With buzzer-beaters and bracket-busting, March Madness is always an exciting time of year.
Even the thrill of seeing your school make it all the way to the Final Four, however, wouldn’t make up for paying a high cost of attendance or having to repay burdensome student loans.
To assess affordability, we cast athletic ability aside and pitted the 64 schools in this year’s NCAA Tournament against each other in a whole new tournament. Schools advanced based on the cost of attendance and living on campus (minus scholarships, grants and other expected aid).
Here’s who won and lost.
- The most affordable school for out-of-state students is among the most elite: Yale University, the only Ivy League school to play in the tournament, costs students an estimated average of $20,393.
- Residents of the Evergreen State will be glad to know that the University of Washington (UW) won our bracket for in-state students, with an estimated cost of $11,641.
- Averaging all schools in each participating Division I conference — including schools and conferences that didn’t send a squad to the tournament — we found that the Southland Conference is the most affordable for out-of-state students ($18,762). Meanwhile, the Big Sky Conference is the most affordable for in-state students ($13,904).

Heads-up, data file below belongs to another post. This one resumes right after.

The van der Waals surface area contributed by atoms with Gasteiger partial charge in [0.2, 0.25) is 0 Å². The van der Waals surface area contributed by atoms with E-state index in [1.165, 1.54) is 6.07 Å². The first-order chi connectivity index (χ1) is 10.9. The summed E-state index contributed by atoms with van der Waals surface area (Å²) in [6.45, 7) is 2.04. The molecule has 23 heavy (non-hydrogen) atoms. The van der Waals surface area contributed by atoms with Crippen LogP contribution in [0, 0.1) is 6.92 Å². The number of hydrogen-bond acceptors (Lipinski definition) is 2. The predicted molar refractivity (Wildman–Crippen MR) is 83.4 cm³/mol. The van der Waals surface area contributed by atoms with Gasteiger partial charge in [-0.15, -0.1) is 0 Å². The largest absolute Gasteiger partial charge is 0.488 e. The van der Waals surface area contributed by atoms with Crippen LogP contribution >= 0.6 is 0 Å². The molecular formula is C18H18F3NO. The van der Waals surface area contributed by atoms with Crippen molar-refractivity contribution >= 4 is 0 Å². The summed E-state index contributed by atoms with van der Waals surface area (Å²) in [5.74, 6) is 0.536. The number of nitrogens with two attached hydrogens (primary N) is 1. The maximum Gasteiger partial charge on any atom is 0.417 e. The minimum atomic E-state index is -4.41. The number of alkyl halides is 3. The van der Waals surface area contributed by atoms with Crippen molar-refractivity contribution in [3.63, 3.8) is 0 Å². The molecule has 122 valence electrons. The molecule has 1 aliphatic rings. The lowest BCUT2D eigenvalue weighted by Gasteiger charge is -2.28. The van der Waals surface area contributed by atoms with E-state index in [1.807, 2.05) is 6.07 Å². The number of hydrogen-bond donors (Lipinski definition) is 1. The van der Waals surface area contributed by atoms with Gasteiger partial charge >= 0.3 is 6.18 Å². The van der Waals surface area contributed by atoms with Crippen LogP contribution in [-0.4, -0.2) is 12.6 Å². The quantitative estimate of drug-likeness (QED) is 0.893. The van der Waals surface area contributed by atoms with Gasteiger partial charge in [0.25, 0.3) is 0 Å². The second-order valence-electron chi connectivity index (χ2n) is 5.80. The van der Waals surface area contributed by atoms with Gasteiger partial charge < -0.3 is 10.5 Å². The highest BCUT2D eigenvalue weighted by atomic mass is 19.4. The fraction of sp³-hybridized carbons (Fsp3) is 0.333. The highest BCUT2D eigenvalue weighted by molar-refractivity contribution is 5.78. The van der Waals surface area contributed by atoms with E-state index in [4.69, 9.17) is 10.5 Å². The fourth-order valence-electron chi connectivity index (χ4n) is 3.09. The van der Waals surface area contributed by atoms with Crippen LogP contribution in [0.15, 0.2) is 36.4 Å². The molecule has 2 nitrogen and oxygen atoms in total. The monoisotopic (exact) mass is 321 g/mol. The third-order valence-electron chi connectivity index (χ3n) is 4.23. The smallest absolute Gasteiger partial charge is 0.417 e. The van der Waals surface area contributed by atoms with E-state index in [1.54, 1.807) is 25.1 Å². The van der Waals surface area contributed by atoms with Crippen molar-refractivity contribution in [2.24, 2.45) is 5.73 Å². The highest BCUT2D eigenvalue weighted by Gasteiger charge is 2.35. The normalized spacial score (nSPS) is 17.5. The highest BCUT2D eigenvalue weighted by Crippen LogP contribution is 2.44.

- The West Coast Conference (which features Gonzaga University and its No. 1-ranked Bulldogs hoops squad) turned out to be the most expensive for both in-state and out-of-state students ($36,522).
Our In-State Bracket
Our Out-of-State Bracket
‘Basketball schools’ don’t always make for affordable schools
As No. 1 seeds in the actual NCAA tournament, Duke University, Gonzaga and the Universities of Virginia (UVA) and North Carolina (UNC) entered the Big Dance as heavy favorites. But in our version of the tournament, they were all upset early in the in-state bracket — none of the four found their way to the Sweet 16 — and only Duke managed to advance in the out-of-state bracket, reaching the Elite 8 but no further.